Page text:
Talking to my 8 yr old about "the greatest mathematician of all time", I said it was probably Gauss in my opinion, but that Gauss was not very kind to his kids (for example, forbidding them to go into mathematics because it would "ruin the family name"). So I recommended Euler as being a better choice (from what I've read, Euler was an all-around good guy).

My son already knows a result of Gauss: the trick that lets you sum the first $n$ integers. So he asked for a result from Euler, but the best I could do was the Euler Totient function. Although my son now knows the totient function, he finds it pretty unmotivated and no where near as cool as the Gauss trick.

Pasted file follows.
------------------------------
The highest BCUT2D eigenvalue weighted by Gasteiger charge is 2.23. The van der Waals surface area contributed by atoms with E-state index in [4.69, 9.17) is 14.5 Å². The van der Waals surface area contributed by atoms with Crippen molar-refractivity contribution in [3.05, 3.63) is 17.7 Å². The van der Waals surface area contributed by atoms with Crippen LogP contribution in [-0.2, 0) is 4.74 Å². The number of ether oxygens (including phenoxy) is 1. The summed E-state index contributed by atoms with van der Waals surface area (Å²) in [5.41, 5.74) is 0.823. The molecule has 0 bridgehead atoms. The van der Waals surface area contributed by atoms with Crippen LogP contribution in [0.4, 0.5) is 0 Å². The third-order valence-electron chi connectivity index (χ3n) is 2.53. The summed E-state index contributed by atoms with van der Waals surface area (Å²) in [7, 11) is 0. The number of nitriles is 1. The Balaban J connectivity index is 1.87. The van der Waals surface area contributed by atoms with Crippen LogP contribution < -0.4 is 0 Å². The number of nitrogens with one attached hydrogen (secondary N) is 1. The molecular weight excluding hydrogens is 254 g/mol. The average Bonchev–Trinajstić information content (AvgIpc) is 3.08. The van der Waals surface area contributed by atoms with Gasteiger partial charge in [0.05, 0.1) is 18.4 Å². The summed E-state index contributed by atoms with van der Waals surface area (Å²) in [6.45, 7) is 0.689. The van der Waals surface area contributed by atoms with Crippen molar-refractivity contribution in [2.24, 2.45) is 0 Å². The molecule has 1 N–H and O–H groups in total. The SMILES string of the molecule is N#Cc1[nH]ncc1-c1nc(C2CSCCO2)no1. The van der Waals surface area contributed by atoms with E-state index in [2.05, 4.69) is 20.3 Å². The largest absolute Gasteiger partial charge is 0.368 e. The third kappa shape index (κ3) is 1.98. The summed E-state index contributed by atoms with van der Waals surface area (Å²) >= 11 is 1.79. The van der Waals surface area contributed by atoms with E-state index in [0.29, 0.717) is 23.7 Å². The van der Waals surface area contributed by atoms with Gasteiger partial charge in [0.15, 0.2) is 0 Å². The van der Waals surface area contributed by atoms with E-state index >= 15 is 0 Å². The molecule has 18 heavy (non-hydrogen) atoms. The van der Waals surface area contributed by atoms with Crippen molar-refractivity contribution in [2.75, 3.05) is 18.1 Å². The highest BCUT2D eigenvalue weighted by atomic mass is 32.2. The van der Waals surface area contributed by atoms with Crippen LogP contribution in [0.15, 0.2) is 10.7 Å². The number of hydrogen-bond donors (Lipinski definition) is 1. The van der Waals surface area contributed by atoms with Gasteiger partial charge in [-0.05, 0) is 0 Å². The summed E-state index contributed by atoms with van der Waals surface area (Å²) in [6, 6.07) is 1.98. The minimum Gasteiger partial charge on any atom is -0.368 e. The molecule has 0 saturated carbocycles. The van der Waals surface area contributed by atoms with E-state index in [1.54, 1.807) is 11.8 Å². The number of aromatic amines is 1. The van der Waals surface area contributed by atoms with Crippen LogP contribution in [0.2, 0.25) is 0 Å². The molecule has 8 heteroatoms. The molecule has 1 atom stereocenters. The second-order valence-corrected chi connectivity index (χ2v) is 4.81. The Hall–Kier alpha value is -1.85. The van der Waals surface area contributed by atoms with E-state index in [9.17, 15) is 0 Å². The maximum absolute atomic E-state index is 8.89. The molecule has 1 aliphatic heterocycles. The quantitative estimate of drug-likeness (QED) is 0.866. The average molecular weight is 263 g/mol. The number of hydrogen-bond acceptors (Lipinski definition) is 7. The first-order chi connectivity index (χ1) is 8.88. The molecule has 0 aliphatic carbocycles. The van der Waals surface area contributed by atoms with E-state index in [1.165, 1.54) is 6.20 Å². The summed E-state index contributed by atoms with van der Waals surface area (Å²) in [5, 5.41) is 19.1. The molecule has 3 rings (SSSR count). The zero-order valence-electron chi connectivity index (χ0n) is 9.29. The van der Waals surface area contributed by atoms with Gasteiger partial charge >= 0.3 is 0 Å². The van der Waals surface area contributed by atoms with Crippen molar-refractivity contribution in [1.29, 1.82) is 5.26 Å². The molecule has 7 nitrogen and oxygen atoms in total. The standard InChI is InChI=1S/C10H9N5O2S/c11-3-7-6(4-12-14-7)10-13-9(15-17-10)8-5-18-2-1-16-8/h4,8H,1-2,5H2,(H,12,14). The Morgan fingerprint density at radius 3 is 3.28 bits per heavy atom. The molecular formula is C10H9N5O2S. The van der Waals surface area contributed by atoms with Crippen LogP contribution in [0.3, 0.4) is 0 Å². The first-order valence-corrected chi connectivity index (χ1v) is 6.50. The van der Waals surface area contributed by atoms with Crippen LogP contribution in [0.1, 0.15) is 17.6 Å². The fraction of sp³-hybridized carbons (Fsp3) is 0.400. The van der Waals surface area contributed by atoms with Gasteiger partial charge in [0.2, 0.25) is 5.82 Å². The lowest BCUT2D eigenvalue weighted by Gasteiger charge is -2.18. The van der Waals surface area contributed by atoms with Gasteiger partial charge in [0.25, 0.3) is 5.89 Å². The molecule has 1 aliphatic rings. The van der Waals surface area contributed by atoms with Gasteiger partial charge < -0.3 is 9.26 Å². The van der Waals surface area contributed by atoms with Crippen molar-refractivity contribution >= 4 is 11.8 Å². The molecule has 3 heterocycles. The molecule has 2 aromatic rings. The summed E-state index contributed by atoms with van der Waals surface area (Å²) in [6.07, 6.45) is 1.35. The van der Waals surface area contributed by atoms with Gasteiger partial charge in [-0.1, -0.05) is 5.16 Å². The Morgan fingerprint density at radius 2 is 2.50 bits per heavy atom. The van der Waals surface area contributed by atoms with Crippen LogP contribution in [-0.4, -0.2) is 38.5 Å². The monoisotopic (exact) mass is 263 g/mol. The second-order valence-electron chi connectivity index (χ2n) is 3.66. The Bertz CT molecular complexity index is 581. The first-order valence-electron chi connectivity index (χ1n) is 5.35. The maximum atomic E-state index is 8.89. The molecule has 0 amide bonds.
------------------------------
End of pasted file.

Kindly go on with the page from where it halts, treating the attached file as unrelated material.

Can you suggest something from Euler that might appeal to an 8 yr old? Number theory and calculus are ok, but no groups/rings/fields, no real analysis, no non-Euclidean geometry, etc.

## Best Answer

How about Euler's theorem on Eulerian paths in graphs, which originated from his solution to the Königsberg bridge problem?